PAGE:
"The course of true law pertaining to searches and seizures, as enunciated
here, has not–to put it mildly–run smooth."
—Chapman v. United States, 365 U.S. 610, 618 (1961) (Frankfurter, J., concurring).
"A search is a search, even if it happens to disclose nothing but the
bottom of a turntable."
—Arizona v. Hicks, 480 U.S. 321, 325 (1987)
"For the Fourth Amendment protects people, not places. What a person knowingly
exposes to the public, even in his own home or office, is not a subject of Fourth
Amendment protection. ... But what he seeks to preserve as private, even in
an area accessible to the public, may be constitutionally protected."
—Katz v. United States, 389 U.S. 347, 351 (1967)
“Experience should teach us to be most on guard to
protect liberty when the Government’s purposes are beneficent. Men born
to freedom are naturally alert to repel invasion of their liberty by evil-minded
rulers. The greatest dangers to liberty lurk in insidious encroachment by men
of zeal, well-meaning but without understanding.”
—United States v. Olmstead, 277 U.S. 438, 479 (1925) (Brandeis, J., dissenting)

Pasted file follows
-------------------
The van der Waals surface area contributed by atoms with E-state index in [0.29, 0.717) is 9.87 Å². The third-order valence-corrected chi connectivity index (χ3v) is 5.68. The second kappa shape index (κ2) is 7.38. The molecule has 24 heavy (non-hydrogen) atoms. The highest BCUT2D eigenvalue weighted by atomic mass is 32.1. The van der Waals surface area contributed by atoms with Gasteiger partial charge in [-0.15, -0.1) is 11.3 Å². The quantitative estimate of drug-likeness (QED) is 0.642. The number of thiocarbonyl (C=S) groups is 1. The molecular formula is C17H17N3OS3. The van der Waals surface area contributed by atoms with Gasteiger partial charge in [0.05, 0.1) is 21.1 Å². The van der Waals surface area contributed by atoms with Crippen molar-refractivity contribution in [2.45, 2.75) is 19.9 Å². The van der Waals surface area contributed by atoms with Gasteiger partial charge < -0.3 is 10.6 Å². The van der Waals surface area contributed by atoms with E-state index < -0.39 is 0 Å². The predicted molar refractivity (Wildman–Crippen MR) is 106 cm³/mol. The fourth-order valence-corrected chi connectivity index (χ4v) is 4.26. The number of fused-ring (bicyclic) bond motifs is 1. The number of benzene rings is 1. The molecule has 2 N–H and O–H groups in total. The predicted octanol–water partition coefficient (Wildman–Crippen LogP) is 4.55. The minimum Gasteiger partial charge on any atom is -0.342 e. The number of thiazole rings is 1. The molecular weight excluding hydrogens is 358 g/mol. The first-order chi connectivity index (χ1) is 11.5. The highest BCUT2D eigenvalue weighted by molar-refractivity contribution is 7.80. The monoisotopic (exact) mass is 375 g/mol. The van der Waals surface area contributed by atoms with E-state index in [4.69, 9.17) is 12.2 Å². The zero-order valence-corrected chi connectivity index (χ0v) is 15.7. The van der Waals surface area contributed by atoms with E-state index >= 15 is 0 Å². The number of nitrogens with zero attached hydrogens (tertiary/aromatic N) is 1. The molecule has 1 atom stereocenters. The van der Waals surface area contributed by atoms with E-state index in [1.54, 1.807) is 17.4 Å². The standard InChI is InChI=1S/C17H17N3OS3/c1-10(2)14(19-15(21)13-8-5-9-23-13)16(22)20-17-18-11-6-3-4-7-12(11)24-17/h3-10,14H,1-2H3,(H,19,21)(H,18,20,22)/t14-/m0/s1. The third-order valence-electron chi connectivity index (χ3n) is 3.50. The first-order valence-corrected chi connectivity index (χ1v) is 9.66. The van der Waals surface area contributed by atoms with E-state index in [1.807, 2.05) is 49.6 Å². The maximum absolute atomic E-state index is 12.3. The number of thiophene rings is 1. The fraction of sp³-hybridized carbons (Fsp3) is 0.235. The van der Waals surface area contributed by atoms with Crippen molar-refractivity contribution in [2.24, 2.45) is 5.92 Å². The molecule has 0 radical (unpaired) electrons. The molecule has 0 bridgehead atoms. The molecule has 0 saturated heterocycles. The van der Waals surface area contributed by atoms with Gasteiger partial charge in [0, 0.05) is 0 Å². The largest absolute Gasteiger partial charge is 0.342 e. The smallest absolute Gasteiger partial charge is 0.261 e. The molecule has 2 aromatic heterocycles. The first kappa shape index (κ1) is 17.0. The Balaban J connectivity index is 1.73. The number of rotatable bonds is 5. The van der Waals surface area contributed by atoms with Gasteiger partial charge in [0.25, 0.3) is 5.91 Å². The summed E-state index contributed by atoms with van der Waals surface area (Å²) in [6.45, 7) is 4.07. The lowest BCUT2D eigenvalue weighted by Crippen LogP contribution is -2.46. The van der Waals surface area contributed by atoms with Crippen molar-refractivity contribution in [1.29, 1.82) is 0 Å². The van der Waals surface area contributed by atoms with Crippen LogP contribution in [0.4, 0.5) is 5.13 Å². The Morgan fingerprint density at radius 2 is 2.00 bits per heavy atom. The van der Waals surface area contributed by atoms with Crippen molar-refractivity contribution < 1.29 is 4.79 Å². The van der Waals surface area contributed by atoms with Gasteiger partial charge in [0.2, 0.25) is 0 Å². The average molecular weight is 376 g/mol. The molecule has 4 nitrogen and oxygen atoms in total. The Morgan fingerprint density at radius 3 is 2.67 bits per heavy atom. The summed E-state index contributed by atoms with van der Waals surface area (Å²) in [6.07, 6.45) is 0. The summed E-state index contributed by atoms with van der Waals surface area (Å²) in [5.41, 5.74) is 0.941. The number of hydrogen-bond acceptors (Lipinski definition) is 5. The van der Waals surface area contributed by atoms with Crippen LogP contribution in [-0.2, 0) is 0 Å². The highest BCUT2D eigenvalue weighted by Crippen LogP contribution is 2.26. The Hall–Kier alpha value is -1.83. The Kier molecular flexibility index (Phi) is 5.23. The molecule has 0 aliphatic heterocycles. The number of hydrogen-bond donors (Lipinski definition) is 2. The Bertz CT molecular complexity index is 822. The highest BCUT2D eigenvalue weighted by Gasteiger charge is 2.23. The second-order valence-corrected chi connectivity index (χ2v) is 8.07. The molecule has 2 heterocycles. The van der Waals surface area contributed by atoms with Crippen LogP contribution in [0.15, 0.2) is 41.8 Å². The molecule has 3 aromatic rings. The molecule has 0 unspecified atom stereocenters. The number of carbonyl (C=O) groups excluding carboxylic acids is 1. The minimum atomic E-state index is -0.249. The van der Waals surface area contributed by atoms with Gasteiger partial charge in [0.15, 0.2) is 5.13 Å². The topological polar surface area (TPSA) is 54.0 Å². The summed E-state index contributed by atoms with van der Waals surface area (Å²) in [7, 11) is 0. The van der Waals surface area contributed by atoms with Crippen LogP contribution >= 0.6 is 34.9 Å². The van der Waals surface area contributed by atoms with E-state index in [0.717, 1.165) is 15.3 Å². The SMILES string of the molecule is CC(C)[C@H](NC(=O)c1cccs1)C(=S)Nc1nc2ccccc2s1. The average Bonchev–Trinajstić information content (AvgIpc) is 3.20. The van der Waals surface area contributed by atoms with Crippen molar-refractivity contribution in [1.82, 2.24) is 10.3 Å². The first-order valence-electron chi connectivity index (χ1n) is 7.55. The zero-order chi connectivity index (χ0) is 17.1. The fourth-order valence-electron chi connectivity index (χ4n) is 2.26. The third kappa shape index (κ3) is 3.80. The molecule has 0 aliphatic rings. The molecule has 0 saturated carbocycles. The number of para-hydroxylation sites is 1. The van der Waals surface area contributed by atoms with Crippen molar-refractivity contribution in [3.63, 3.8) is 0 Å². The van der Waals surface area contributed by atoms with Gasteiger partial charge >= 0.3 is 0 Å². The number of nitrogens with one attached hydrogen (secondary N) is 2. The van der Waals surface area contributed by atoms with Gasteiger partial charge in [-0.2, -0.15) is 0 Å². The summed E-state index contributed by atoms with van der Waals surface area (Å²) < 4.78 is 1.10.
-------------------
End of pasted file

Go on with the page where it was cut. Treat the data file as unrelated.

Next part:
“Liberty—the freedom from unwarranted
intrusion by government—is as easily lost through insistent nibbles by
government officials who seek to do their jobs too well as by those whose purpose
it is to oppress; the piranha can be as deadly as the shark.”
—United States v. $124,570, 873 F.2d 1240, 1246 (9th Cir. 1989)
"You can't always get what you want /
But if you try sometimes / You just might find / You get what you need."
—Mick Jagger & Keith Richards
"In Germany, they first came for the communists,
and I didn't speak up because I wasn't a communist. Then they came for the Jews,
and I didn't speak up because I wasn't a Jew. Then they came for the trade unionists,
and I didn't speak up because I wasn't a trade unionist. Then they came for
the Catholics and I didn't speak up because I wasn't a Catholic. Then they came
for me–and by that time there was nobody left to speak up."
—Martin Niemöller (1945) [he served seven years in a concentration camp]
“You know, most men would get discouraged by
now. Fortunately for you, I am not most men!”
—Pepé Le Pew
"There is never enough time, unless you are serving it."
"The point of the Fourth Amendment, which often is not grasped by zealous officers, is not that it denies law enforcement the support of the usual inferences which reasonable men draw from evidence. Its protection consists in requiring that those inferences be drawn by a neutral and detached magistrate instead of being judged by the officer engaged in the often competitive enterprise of ferreting out crime."
—Johnson v. United States, 333 U.S. 10, 13-14 (1948)